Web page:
Richard H. Hopper’s revelation that the expression “O.K.” was popularized during the 1840 presidential campaign of Martin Van Buren, to signify his nickname “Old Kinderhook,” calls to mind another American expression traceable to the same campaign. Van Buren’s opponent, William Henry Harrison (“Old Tippecanoe”), distributed thousands of whiskey bottles in the shape of a log cabin. The name of the manufacturer was prominently stamped on the bottom: E. C. Booz Distillery of Philadelphia. Although the word “booze” has been traced back to Middle English bousen (“to carouse”), it became a synonym for cheap liquor as a result of the campaign of 1840. Apparently booze proved to be a more popular political symbol than “O.K.”—Harrison was elected.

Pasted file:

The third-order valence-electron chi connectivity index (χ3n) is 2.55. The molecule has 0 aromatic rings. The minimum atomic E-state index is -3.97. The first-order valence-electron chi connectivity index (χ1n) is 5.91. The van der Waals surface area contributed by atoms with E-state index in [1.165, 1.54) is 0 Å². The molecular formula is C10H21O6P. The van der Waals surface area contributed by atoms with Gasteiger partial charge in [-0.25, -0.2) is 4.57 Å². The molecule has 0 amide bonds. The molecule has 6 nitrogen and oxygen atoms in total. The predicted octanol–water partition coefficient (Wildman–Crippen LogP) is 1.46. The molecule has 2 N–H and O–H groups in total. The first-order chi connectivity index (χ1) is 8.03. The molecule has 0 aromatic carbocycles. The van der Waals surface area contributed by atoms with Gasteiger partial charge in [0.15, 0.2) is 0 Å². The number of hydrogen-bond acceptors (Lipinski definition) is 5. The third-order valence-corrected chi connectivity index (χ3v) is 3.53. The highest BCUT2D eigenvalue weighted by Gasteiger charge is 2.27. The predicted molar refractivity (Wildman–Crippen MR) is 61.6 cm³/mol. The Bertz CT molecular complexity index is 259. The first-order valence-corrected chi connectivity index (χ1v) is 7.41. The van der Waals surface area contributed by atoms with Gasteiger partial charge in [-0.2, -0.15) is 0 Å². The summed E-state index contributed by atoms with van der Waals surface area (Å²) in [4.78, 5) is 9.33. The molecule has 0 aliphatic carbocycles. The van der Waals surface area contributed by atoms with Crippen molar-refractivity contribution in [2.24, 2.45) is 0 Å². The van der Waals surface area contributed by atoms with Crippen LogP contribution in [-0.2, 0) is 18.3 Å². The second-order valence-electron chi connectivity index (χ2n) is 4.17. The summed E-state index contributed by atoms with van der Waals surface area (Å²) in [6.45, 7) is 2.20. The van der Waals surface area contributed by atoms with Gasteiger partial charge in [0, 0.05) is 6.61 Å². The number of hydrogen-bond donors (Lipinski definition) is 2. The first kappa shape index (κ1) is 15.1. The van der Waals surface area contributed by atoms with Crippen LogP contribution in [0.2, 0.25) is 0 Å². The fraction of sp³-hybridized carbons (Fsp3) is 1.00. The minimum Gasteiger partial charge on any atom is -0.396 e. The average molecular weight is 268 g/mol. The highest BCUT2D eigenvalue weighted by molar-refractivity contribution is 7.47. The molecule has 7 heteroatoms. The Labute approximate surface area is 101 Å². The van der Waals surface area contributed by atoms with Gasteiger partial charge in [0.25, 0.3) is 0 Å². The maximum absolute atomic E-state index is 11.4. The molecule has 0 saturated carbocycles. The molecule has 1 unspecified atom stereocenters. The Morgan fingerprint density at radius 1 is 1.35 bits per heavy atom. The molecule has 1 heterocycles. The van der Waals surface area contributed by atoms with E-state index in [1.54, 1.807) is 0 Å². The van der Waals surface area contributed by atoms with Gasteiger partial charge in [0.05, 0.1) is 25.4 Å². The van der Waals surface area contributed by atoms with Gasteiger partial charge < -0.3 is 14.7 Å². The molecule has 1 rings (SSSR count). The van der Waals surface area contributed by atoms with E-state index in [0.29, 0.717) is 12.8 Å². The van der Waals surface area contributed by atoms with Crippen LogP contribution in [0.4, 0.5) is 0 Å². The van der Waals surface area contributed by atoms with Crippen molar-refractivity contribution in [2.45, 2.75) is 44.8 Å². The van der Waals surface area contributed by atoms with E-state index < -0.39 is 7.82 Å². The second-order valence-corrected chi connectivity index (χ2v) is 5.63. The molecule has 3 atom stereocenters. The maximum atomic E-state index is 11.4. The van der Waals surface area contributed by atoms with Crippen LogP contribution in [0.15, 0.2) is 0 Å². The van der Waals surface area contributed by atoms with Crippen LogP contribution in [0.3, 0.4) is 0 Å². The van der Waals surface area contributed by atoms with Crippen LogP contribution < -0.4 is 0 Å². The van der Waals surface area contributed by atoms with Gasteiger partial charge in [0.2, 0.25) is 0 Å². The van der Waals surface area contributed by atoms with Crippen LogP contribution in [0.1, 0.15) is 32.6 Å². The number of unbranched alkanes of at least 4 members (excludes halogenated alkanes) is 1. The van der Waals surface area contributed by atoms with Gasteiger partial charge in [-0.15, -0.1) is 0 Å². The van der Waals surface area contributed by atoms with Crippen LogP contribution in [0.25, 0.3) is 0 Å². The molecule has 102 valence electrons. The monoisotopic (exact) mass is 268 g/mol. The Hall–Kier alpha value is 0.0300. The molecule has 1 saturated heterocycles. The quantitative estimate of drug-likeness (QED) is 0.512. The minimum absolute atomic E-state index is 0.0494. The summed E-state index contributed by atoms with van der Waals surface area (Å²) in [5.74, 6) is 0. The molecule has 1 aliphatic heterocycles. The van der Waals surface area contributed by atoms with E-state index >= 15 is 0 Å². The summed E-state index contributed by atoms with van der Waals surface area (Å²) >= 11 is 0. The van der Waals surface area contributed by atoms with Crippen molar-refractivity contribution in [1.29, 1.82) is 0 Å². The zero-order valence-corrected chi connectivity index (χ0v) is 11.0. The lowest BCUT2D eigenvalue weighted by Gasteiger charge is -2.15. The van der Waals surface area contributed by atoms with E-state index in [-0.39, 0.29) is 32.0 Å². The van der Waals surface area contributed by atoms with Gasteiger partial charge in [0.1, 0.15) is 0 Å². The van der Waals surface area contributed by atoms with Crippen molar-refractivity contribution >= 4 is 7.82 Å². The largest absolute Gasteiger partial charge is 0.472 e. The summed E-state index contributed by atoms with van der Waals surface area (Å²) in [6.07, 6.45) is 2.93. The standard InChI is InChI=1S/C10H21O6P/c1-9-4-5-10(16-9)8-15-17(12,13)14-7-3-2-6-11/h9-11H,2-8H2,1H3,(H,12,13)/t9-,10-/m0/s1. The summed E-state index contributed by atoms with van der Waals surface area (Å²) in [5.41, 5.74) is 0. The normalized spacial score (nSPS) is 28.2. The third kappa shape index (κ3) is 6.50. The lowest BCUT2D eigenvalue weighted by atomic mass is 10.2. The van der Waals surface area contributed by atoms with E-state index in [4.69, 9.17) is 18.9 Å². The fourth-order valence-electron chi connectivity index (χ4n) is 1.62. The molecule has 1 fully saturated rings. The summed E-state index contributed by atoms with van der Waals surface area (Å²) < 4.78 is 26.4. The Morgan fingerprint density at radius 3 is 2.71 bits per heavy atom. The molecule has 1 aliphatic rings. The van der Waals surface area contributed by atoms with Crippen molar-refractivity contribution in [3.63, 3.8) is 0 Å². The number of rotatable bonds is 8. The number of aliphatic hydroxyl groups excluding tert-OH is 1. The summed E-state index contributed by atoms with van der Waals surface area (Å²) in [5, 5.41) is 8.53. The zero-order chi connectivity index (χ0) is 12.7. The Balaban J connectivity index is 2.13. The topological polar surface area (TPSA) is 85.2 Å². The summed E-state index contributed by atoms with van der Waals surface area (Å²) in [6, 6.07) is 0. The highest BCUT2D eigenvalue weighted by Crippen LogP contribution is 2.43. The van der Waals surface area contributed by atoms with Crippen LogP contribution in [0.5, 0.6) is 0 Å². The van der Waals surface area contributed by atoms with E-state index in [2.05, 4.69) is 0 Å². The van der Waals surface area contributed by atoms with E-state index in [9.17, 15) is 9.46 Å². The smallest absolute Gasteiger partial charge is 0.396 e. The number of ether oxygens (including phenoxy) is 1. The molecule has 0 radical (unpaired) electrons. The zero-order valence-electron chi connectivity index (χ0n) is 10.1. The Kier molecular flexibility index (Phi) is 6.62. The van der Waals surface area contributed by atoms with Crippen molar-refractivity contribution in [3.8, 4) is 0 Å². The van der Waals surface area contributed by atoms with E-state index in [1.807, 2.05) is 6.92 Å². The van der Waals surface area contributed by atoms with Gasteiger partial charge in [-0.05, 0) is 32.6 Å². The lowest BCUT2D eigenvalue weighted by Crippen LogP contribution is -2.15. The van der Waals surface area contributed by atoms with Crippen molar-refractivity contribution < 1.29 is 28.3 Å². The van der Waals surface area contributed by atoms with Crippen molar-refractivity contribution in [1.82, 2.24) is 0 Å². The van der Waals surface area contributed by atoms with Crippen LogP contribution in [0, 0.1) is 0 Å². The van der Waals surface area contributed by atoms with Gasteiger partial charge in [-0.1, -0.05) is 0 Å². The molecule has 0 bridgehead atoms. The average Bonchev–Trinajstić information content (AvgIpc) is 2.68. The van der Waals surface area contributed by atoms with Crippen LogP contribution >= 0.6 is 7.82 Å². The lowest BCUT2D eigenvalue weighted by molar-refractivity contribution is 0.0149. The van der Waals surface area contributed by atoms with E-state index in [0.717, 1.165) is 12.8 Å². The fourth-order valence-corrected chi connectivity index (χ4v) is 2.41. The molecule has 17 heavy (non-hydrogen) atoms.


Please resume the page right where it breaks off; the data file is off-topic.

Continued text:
While Mr. Hopper’s etymology was flawless, his Morse Code could stand some improvement. “O.K.” would be “dash-dash-dash dash-dot-dash” in Morse Code. The “dot-dot dash-dotdash” that Mr. Hopper suggests would be “IK,” who didn’t arrive on the political scene until a century later.
Gerald Uelmen is correct that dot-dot is, and always has been, the Morse Code symbol for I. However, in the American Morse Code, now largely superseded by the International Code, dot-space-dot was the symbol for O. This space led to misreadings, and the letter was changed to the dash-dash-dash we now ordinarily used.